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No ordinary Smith

Zak Avery goes behind the scenes at Samuel Smith's, Britain's most clandestine brewery.

There’s no getting away from it: Tadcaster smells.

Fortunately, the little North Yorkshire town, midway between Leeds and York, smells of brewing. The glorious aroma of warm moist grain hangs alluringly in the air on New Street, between the two Smith breweries (John’s and Samuel’s).

They are both of a certain era, but their paths diverged long ago. It’s not the industrial beer production facility that I’ve come to see, but the smaller Victorian tower brewery nestling in its shadow.

There has been a brewery in Tadcaster since the 1300s, although Sam Smith’s makes no claim to being that old. In 1758, on the site of the current brewery, a well was sunk, and The Old Brewery was founded. The Old Brewery was purchased by Samuel Smith in 1847, and a few decades later, John Smith’s was founded by another family member, drawing on the same water source, making beer in the same style.

It’s there that the facts start to get muddied by rumour and scuttlebutt; it was an acrimonious family row that forced the split; John Smith’s pay Sam Smith’s for every pint of water they draw from the well; John’s once tried to scupper Sam’s by trying to suck the well dry. I’m not sure there is another brewery anywhere that has such a mythology built up around it.

The simple fact is that as a privately owned company, what goes on behind closed doors is, in typically straightforward Yorkshire parlance, none of our business. The interface with the public is the beer in the glass. The beer says everything you need to know.

That’s not to say they are unfriendly; far from it. Chris Horton and Simon Poynton are the public face of Sam Smith’s. As such, they have become quite skilled in politely but firmly deflecting questions about gross volumes, percentage exports, and backroom gubbins; that is none of our business.

What we do know is that Sam Smith’s has grown over the years to become a determinedly independent family-run brewery, supplying around 200 pubs, and a steadily growing range of beers.

It’s a traditional model that has served the brewing industry well for centuries, and tradition is a big thing with Sam Smith’s. There can’t be many (if any) breweries which still provide full-time employment for a cooper, a signwriter, and an ostler, or “the horse guy” as he’s known at the brewery.

Collectively, their work is displayed in all its glory on the horse-drawn dray that is used for local deliveries.

If you’ve ever been into one of Sam Smith’s pubs, you’ll know that Old Brewery Bitter is famously good value, a classic, balanced, no-nonsense Yorkshire ale. The brewery also offers five other draught ales, all of which are produced in the famous grey slate ‘Yorkshire square’ system. This is a double-decker, open fermenter that at the peak of activity is full to the brim with undulating yeast foam, which moves from the lower to the upper chamber via a manhole-sized aperture.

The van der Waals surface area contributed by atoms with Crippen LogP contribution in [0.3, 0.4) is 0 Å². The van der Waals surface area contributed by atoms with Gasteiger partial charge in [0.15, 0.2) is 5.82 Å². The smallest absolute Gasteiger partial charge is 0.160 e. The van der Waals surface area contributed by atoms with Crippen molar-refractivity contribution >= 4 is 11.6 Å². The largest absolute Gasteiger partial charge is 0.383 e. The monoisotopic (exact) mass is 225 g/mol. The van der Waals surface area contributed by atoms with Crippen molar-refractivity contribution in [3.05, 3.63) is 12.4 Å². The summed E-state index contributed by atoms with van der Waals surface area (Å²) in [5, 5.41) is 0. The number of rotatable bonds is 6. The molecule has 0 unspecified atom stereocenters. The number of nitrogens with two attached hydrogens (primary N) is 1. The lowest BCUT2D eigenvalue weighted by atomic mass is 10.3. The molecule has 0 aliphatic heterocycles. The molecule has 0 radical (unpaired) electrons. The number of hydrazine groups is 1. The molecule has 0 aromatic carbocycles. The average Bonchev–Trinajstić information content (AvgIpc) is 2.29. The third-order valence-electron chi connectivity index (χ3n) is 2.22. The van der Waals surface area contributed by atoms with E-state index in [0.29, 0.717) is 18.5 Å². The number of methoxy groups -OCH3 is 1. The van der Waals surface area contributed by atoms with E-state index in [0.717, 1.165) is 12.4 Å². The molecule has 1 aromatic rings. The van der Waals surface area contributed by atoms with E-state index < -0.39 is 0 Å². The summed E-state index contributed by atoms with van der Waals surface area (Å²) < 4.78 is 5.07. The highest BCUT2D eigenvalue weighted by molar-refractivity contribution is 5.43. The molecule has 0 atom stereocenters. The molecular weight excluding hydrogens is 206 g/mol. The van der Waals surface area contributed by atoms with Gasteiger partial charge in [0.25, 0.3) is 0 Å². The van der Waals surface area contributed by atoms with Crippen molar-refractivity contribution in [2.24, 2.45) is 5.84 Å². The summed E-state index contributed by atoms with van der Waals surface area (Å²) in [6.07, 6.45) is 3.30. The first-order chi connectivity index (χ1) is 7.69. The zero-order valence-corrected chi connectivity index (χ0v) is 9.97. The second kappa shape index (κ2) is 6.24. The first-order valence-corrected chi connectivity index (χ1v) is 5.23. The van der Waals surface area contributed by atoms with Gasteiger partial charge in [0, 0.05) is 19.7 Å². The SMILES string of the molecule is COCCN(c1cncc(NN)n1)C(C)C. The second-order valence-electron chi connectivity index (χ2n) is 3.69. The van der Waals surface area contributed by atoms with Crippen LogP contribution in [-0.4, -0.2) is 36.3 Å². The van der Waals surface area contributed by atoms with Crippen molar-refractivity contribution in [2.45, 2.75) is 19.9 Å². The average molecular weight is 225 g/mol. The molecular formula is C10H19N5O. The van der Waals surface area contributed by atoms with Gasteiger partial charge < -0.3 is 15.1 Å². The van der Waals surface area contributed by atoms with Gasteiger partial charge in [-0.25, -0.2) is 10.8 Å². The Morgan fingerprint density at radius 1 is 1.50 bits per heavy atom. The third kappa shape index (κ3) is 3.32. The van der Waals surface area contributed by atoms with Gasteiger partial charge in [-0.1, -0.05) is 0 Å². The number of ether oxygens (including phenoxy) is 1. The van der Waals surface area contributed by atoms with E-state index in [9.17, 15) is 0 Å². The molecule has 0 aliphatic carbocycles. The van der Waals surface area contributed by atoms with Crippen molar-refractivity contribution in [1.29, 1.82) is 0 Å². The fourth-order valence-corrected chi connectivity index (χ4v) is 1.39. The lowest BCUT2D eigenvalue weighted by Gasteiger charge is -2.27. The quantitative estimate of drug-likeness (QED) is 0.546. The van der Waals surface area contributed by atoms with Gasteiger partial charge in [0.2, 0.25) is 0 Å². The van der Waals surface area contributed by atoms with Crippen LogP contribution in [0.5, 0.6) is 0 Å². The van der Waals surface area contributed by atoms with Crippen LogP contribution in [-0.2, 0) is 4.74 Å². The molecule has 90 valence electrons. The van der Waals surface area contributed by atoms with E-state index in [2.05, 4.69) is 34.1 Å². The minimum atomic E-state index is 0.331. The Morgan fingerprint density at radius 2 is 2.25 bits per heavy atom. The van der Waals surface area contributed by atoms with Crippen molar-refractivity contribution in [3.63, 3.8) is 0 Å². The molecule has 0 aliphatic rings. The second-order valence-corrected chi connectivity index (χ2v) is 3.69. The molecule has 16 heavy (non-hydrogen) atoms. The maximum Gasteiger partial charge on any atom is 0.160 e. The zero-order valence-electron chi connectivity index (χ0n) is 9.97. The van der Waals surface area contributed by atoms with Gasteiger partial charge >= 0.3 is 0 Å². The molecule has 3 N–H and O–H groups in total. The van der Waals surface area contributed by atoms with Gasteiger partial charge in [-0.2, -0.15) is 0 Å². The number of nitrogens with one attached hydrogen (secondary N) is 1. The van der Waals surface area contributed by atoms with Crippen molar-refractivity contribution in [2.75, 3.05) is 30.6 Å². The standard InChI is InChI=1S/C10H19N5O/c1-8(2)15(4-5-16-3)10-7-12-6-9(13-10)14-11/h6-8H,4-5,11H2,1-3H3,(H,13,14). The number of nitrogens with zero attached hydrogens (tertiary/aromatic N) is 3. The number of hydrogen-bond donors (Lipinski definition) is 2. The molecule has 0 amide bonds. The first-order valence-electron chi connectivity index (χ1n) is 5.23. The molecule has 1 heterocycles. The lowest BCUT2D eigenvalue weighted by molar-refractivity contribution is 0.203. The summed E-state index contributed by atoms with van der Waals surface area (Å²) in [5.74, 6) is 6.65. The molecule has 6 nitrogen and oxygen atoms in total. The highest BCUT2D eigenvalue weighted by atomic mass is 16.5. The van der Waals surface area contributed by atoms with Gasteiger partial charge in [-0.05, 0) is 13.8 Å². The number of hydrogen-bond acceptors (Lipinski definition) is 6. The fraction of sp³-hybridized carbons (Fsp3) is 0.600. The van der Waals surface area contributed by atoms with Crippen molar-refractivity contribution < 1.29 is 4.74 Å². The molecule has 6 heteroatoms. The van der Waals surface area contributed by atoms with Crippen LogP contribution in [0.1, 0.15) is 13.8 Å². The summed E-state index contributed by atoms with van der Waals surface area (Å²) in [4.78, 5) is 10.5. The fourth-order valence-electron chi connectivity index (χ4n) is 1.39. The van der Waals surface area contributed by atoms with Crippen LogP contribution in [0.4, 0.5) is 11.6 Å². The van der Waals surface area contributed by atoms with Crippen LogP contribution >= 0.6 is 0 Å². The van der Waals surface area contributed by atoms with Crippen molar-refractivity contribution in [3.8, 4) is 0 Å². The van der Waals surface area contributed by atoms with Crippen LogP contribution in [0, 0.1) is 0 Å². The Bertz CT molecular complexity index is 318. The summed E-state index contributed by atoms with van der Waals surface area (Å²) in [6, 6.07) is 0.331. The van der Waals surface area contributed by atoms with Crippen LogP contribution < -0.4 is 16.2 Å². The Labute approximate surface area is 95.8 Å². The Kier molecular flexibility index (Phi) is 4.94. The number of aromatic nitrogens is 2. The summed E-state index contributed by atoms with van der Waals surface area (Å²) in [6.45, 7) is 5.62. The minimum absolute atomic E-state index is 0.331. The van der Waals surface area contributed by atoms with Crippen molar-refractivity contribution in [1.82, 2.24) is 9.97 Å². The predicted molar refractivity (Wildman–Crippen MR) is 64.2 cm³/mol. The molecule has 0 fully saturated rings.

This rise and fall of fermenting beer perhaps brings to mind the Burton Union system of fermentation traditionally used in another famed seat of ale brewing. It is said to produce a more rounded, robust style of ale, typical to Yorkshire.

The long room, housing the top halves of the squares, is an oasis of tranquility, permeated with the heady, bready smells of fermentation; on the floor below, the grey slate behemoths and their pipework fill an entire room, giving the appearance of the workings of an ancient submarine.

These are some of the last examples of their kind, and housed in the oldest brewery in Yorkshire. Consequently, Smith’s takes its upkeep seriously: “We just refurbished one of the squares. It was quite difficult and certainly not cheap, but it would be pitiful if Sam’s ceased with these traditions,” says Horton. “We want to restore and preserve the history.” As well as six draught ales, Smith’s also brews another six draught offerings; three lagers, a stout, a cider and a wheat beer. This all happens on site, which has capacity for lagering, kegging, casking and bottling all of its own products. Fans of Smith’s will recall that it used to produce a version of Ayingerbrau Pils, licensed from the classic Bavarian Ayinger brewery.

Horton explains: “When lager first became popular, we searched for what we thought was the best lager available in Germany, licensed it and produced it here in Tadcaster.” The licensing agreement ended when the brewery decided to expand its range of lagers, reformulating slightly in the process. It is still a classic Bavarian-style lager in the best tradition, and tradition is something Smith’s is clearly big on.